Spring and Summer Class Set Ups and Goals

Well, between puppy and yard, I’ve been avoiding my computer.  So here are some of the training goals I wanted to accomplish and some of the things we worked on to accomplish those goals in June and early July.

Goal:  Put a little pressure into class by giving people a short time limit and unknown number of hides.  How many could you and your dog find in a limited amount of time?  Knowing where the hides were afterward, would you have changed your strategy?

I set up some indoor/outdoor hides, I believe I had 8 or 9 hides out, some in the ground / on the floor, others on a metal chair, a table, on the wall or door.  I gave everyone :30 seconds to find what they could.  Some dogs didn’t pinpoint any, although they were working odor the whole time, others found 2 and got paid for 2 hides.  The 2nd pass I gave everyone 3:30 to find as many as they could.  While no one found all, the dogs did a great job of working out the converging odor problems that that many hides creates.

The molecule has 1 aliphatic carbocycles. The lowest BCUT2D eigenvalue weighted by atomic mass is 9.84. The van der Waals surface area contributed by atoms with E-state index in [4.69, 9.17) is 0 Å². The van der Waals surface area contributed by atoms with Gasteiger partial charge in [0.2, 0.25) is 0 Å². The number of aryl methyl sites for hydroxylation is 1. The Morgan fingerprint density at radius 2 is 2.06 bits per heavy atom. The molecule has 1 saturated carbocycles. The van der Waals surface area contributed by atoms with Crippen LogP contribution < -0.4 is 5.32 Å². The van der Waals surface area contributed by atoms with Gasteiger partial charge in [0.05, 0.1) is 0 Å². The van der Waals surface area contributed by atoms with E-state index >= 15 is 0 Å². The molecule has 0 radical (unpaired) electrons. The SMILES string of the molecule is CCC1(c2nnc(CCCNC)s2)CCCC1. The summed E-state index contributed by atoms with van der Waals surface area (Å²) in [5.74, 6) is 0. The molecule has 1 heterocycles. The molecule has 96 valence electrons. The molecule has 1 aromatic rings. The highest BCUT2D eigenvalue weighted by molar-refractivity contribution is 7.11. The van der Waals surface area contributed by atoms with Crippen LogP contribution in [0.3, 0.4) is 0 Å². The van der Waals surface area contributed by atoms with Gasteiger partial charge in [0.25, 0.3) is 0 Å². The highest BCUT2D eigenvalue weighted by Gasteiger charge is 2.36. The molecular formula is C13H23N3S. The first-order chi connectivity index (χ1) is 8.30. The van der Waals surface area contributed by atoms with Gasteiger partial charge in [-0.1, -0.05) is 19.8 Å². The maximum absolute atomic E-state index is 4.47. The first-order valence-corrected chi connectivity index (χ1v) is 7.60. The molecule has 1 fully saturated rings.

Goal:  Working in the wind – what does your dog look like when he is chasing odor, following pooling odor back to source, and where do you need to be positioned to allow him to work it out?

The set up that comes to mind here is the Saco classes, where we had a steady wind that the dogs were working into.  I had placed hides along the horse fence, then on the trees about 12ft away from the fence.  The dogs would work the fence and follow the channeling odor along a fence rail to source, then leave the fence to check out a tree.  It seemed the tree hides were pooling on the fence, so the dogs would do a right angle turn from fence to tree.  There were several hides out – 4-5 – and the dogs zigzagged down the long narrow search area, moving from fence to tree and back.  This was where standing back and out of your dogs way really made a difference.  We had one particularly high hide set up, that the dogs did a beautiful job climbing the tree to get as close as possible.  We had some fresh dog smells that were contributed to the search area, that were good learning for the dogs to work through and around.